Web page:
Buying a gift for a homebrewer can be a great way to get on their list of people who get to help drink their beer. Although, to be honest, most homebrewers I know are so excited about what they’re making they’ll share it with anyone who shows interest.
This is a list of gear that I think any homebrewer would love to see under the tree! Hopefully you know your homebrewer well enough to know whether he needs these items or not. Some can be useful, even if it’s a duplicate.
If there’s a homebrewer in your life, you can bet they will appreciate the gift of equipment to help them brew more or better beer.
I’ve tried to break up the categories of gifts in ways that make sense, but what makes sense to me doesn’t always make sense to others. I hope this list is still useful. Have a Merry Christmas!
A Brewing Spoon
21″ Stainless Steel Spoon – You never really think about the value of a good, durable spoon. Many homebrewers will start out using the cooking spoons in their kitchen, and that works for a while. But many of the handles are too short. I nearly burned my fingers stirring a brewpot with a normal kitchen spoon.
When I started all-grain brewing, I purchased a long-handled plastic brewing spoon, but didn’t really understand how much the brewing process would chew up the plastic. This stainless steel spoon with a long handle will let your homebrewer stir everything from a thick mash to a huge boil kettle without endangering their fingers or their spoon.
A Bigger Kettle
A bigger kettle is one of the first steps many homebrewers make when they decide they’re going to keep making beer after the first few batches. You can brew extract batches with a small kettle, but it affects the color and flavor of your beers. Doing a full-wort boil improves the hop flavor and aroma in your beer and allows for better consistency.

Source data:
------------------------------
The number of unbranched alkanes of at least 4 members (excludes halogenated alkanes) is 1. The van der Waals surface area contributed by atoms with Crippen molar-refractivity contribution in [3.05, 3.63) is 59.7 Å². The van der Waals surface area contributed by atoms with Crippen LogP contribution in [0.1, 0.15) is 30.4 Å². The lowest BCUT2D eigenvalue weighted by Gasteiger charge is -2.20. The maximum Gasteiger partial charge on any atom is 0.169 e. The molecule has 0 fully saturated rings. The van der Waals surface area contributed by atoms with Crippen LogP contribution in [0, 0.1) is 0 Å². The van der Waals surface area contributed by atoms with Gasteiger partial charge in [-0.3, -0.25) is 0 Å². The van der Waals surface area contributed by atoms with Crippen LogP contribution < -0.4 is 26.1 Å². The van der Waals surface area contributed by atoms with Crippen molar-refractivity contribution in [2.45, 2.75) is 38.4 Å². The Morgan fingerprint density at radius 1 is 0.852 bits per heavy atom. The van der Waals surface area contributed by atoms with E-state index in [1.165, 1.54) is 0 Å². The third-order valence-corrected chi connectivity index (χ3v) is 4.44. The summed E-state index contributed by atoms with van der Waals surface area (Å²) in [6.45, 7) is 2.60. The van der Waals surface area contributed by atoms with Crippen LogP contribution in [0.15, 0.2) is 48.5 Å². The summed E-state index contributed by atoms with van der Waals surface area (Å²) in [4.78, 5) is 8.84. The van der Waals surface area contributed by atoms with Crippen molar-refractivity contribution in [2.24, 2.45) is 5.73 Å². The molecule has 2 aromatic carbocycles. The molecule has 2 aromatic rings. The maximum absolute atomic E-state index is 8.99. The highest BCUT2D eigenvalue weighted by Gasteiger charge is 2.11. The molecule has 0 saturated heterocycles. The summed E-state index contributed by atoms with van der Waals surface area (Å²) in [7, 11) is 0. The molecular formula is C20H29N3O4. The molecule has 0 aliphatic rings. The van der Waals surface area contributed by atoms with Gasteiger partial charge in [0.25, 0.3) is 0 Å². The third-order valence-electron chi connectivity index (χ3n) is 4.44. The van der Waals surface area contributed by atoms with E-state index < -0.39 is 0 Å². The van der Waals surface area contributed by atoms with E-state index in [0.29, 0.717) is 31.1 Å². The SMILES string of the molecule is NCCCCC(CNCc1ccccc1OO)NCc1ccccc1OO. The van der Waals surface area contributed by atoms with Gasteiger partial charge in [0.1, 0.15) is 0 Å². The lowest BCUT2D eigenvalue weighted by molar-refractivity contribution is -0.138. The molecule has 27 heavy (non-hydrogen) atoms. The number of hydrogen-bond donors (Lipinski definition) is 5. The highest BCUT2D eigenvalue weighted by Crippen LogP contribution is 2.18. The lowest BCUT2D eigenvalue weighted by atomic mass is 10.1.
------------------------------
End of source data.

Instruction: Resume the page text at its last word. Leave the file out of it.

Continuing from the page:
An 8 gallon or 9 gallon brew pot will allow you to brew a five-gallon batch of beer, leaving enough headspace to reduce the chances of a boilover. The 9-gallon option would also give a brewer space to step into all-grain brewing with the “Brew in a Bag” technique. These larger kettles can also be useful for holding wort or heating water if the brewer steps up to brewing ten-gallon batches.
The Ultimate Option would give your brewer the flexibility step up to batches in the 10-15 gallon range. This would allow them to produce twice as much beer in approximately the same amount of time as a 5-gallon batch.
A refractometer is an instrument used to measure the specific gravity of liquids. Brewers can use a refractometer to take multiple measurements throughout the course of brewing. Unlike using a hydrometer, you only need a few drops of wort to take a reading, which means even hot wort will cool quickly enough to use the reading to adjust your recipe on the fly.
Beer Kit of the Month
Subscribing to a beer kit of the month program is a great way to keep your brewer brewing. Also, these programs generally send a variety of beers to introduce new flavors and styles in a way that can keep the brewer trying new things.
What they need
Most of the homebrewers I know have a list of items they would like to have for brewing. Ask the homebrewer in your life if there are any items they need, and they will make sure you have lots of options.
Have a Merry Christmas!
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